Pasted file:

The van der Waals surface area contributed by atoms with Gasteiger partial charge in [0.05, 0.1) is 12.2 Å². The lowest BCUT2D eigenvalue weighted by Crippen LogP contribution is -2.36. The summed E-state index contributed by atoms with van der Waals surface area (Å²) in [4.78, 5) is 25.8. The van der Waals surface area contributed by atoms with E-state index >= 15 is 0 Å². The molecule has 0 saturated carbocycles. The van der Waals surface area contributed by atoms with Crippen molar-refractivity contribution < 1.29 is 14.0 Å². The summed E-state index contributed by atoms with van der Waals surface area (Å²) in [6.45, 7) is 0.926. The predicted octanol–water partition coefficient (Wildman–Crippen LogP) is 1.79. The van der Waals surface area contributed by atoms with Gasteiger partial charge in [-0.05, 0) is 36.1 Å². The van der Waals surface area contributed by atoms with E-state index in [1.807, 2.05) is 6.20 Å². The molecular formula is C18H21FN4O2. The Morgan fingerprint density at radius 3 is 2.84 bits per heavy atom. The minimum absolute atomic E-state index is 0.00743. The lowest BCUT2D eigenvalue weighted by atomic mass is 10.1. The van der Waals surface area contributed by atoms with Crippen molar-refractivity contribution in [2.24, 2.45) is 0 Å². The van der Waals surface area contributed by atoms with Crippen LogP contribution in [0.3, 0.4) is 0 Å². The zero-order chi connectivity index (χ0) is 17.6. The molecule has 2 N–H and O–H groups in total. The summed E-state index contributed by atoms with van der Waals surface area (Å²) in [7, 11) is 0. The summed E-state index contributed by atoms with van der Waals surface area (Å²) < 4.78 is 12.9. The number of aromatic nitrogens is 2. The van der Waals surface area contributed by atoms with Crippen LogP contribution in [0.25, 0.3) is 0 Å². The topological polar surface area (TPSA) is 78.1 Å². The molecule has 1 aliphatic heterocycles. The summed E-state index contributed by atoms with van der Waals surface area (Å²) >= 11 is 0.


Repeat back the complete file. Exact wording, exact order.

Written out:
The van der Waals surface area contributed by atoms with Gasteiger partial charge in [0.05, 0.1) is 12.2 Å². The lowest BCUT2D eigenvalue weighted by Crippen LogP contribution is -2.36. The summed E-state index contributed by atoms with van der Waals surface area (Å²) in [4.78, 5) is 25.8. The van der Waals surface area contributed by atoms with E-state index >= 15 is 0 Å². The molecule has 0 saturated carbocycles. The van der Waals surface area contributed by atoms with Crippen molar-refractivity contribution < 1.29 is 14.0 Å². The summed E-state index contributed by atoms with van der Waals surface area (Å²) in [6.45, 7) is 0.926. The predicted octanol–water partition coefficient (Wildman–Crippen LogP) is 1.79. The van der Waals surface area contributed by atoms with Gasteiger partial charge in [-0.05, 0) is 36.1 Å². The van der Waals surface area contributed by atoms with E-state index in [1.807, 2.05) is 6.20 Å². The molecular formula is C18H21FN4O2. The Morgan fingerprint density at radius 3 is 2.84 bits per heavy atom. The minimum absolute atomic E-state index is 0.00743. The lowest BCUT2D eigenvalue weighted by atomic mass is 10.1. The van der Waals surface area contributed by atoms with Crippen molar-refractivity contribution in [2.24, 2.45) is 0 Å². The van der Waals surface area contributed by atoms with Crippen LogP contribution in [0.3, 0.4) is 0 Å². The zero-order chi connectivity index (χ0) is 17.6. The molecule has 2 N–H and O–H groups in total. The summed E-state index contributed by atoms with van der Waals surface area (Å²) in [7, 11) is 0. The summed E-state index contributed by atoms with van der Waals surface area (Å²) < 4.78 is 12.9. The number of aromatic nitrogens is 2. The van der Waals surface area contributed by atoms with Crippen LogP contribution in [0.25, 0.3) is 0 Å². The topological polar surface area (TPSA) is 78.1 Å². The molecule has 1 aliphatic heterocycles. The summed E-state index contributed by atoms with van der Waals surface area (Å²) >= 11 is 0.